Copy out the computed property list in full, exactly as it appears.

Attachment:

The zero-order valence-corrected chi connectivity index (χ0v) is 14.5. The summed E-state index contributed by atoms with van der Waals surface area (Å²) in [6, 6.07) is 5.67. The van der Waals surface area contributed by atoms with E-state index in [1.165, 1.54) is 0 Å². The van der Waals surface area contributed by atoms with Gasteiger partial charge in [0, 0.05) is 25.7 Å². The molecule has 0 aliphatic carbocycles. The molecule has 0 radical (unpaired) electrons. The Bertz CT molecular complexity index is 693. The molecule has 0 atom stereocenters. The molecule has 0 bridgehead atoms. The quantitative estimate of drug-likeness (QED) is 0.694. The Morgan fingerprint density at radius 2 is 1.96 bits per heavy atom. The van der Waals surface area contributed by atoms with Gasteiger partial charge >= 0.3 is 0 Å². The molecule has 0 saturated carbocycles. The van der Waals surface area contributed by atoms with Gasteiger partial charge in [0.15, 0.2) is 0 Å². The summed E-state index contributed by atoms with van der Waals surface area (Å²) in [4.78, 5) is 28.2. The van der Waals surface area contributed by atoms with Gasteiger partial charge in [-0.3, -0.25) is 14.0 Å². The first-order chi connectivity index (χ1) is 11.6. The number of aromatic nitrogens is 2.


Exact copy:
The zero-order valence-corrected chi connectivity index (χ0v) is 14.5. The summed E-state index contributed by atoms with van der Waals surface area (Å²) in [6, 6.07) is 5.67. The van der Waals surface area contributed by atoms with E-state index in [1.165, 1.54) is 0 Å². The van der Waals surface area contributed by atoms with Gasteiger partial charge in [0, 0.05) is 25.7 Å². The molecule has 0 aliphatic carbocycles. The molecule has 0 radical (unpaired) electrons. The Bertz CT molecular complexity index is 693. The molecule has 0 atom stereocenters. The molecule has 0 bridgehead atoms. The quantitative estimate of drug-likeness (QED) is 0.694. The Morgan fingerprint density at radius 2 is 1.96 bits per heavy atom. The van der Waals surface area contributed by atoms with Gasteiger partial charge >= 0.3 is 0 Å². The molecule has 0 saturated carbocycles. The van der Waals surface area contributed by atoms with Gasteiger partial charge in [0.15, 0.2) is 0 Å². The summed E-state index contributed by atoms with van der Waals surface area (Å²) in [4.78, 5) is 28.2. The van der Waals surface area contributed by atoms with Gasteiger partial charge in [-0.3, -0.25) is 14.0 Å². The first-order chi connectivity index (χ1) is 11.6. The number of aromatic nitrogens is 2.